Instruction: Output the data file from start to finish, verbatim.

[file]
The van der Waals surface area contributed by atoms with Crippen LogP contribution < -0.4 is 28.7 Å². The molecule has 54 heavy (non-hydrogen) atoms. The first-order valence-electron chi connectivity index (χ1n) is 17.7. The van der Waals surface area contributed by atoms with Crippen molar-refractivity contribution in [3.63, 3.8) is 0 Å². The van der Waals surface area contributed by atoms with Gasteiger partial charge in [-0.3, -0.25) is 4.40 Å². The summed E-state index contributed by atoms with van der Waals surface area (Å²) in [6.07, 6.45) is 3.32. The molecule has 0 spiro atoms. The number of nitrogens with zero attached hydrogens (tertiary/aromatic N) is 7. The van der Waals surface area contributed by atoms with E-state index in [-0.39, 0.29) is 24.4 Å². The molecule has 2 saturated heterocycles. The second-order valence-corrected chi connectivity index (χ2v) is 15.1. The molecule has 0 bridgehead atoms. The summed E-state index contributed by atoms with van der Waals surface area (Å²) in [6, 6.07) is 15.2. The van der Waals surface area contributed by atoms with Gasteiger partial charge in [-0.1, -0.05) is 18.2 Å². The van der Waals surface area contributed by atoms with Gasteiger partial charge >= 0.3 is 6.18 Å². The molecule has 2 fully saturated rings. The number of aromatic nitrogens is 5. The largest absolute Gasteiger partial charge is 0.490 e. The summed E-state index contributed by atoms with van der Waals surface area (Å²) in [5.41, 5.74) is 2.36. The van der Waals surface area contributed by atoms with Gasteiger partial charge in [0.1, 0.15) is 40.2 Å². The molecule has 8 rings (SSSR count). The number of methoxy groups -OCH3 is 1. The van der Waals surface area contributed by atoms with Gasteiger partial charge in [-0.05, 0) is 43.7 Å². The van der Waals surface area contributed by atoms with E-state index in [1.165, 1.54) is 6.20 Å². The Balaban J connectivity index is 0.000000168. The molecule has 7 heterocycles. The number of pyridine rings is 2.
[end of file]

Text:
The van der Waals surface area contributed by atoms with Crippen LogP contribution < -0.4 is 28.7 Å². The molecule has 54 heavy (non-hydrogen) atoms. The first-order valence-electron chi connectivity index (χ1n) is 17.7. The van der Waals surface area contributed by atoms with Crippen molar-refractivity contribution in [3.63, 3.8) is 0 Å². The van der Waals surface area contributed by atoms with Gasteiger partial charge in [-0.3, -0.25) is 4.40 Å². The summed E-state index contributed by atoms with van der Waals surface area (Å²) in [6.07, 6.45) is 3.32. The molecule has 0 spiro atoms. The number of nitrogens with zero attached hydrogens (tertiary/aromatic N) is 7. The van der Waals surface area contributed by atoms with E-state index in [-0.39, 0.29) is 24.4 Å². The molecule has 2 saturated heterocycles. The second-order valence-corrected chi connectivity index (χ2v) is 15.1. The molecule has 0 bridgehead atoms. The summed E-state index contributed by atoms with van der Waals surface area (Å²) in [6, 6.07) is 15.2. The van der Waals surface area contributed by atoms with Gasteiger partial charge in [-0.1, -0.05) is 18.2 Å². The van der Waals surface area contributed by atoms with Gasteiger partial charge >= 0.3 is 6.18 Å². The molecule has 2 fully saturated rings. The number of aromatic nitrogens is 5. The largest absolute Gasteiger partial charge is 0.490 e. The summed E-state index contributed by atoms with van der Waals surface area (Å²) in [5.41, 5.74) is 2.36. The van der Waals surface area contributed by atoms with Gasteiger partial charge in [0.1, 0.15) is 40.2 Å². The molecule has 8 rings (SSSR count). The number of methoxy groups -OCH3 is 1. The van der Waals surface area contributed by atoms with Gasteiger partial charge in [-0.05, 0) is 43.7 Å². The van der Waals surface area contributed by atoms with E-state index in [1.165, 1.54) is 6.20 Å². The Balaban J connectivity index is 0.000000168. The molecule has 7 heterocycles. The number of pyridine rings is 2.